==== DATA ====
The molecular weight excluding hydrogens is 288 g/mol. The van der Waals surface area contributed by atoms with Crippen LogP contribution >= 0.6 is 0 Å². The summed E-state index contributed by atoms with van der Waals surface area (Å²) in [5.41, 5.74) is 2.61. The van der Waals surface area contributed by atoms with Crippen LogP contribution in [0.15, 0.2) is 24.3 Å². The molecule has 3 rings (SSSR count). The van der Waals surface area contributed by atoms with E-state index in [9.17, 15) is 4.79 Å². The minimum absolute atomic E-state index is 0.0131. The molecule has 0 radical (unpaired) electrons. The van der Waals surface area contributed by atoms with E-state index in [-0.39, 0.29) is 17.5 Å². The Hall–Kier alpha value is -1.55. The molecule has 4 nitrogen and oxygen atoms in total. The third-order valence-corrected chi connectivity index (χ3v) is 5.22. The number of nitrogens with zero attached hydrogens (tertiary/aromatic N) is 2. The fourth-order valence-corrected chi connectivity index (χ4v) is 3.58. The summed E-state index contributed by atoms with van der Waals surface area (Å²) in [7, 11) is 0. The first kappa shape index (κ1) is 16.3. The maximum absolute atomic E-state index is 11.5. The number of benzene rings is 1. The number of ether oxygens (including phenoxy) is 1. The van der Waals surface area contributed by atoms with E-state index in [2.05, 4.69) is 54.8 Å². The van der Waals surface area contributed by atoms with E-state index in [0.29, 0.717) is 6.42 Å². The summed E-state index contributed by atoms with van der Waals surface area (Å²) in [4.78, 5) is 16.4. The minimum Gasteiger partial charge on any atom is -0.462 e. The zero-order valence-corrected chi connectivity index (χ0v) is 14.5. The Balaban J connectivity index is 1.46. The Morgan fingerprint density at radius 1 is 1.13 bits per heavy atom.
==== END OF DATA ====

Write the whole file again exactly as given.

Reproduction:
The molecular weight excluding hydrogens is 288 g/mol. The van der Waals surface area contributed by atoms with Crippen LogP contribution >= 0.6 is 0 Å². The summed E-state index contributed by atoms with van der Waals surface area (Å²) in [5.41, 5.74) is 2.61. The van der Waals surface area contributed by atoms with Crippen LogP contribution in [0.15, 0.2) is 24.3 Å². The molecule has 3 rings (SSSR count). The van der Waals surface area contributed by atoms with E-state index in [9.17, 15) is 4.79 Å². The minimum absolute atomic E-state index is 0.0131. The molecule has 0 radical (unpaired) electrons. The van der Waals surface area contributed by atoms with E-state index in [-0.39, 0.29) is 17.5 Å². The Hall–Kier alpha value is -1.55. The molecule has 4 nitrogen and oxygen atoms in total. The third-order valence-corrected chi connectivity index (χ3v) is 5.22. The number of nitrogens with zero attached hydrogens (tertiary/aromatic N) is 2. The fourth-order valence-corrected chi connectivity index (χ4v) is 3.58. The summed E-state index contributed by atoms with van der Waals surface area (Å²) in [7, 11) is 0. The first kappa shape index (κ1) is 16.3. The maximum absolute atomic E-state index is 11.5. The number of benzene rings is 1. The number of ether oxygens (including phenoxy) is 1. The van der Waals surface area contributed by atoms with E-state index in [2.05, 4.69) is 54.8 Å². The van der Waals surface area contributed by atoms with E-state index in [0.29, 0.717) is 6.42 Å². The summed E-state index contributed by atoms with van der Waals surface area (Å²) in [4.78, 5) is 16.4. The minimum Gasteiger partial charge on any atom is -0.462 e. The zero-order valence-corrected chi connectivity index (χ0v) is 14.5. The Balaban J connectivity index is 1.46. The Morgan fingerprint density at radius 1 is 1.13 bits per heavy atom.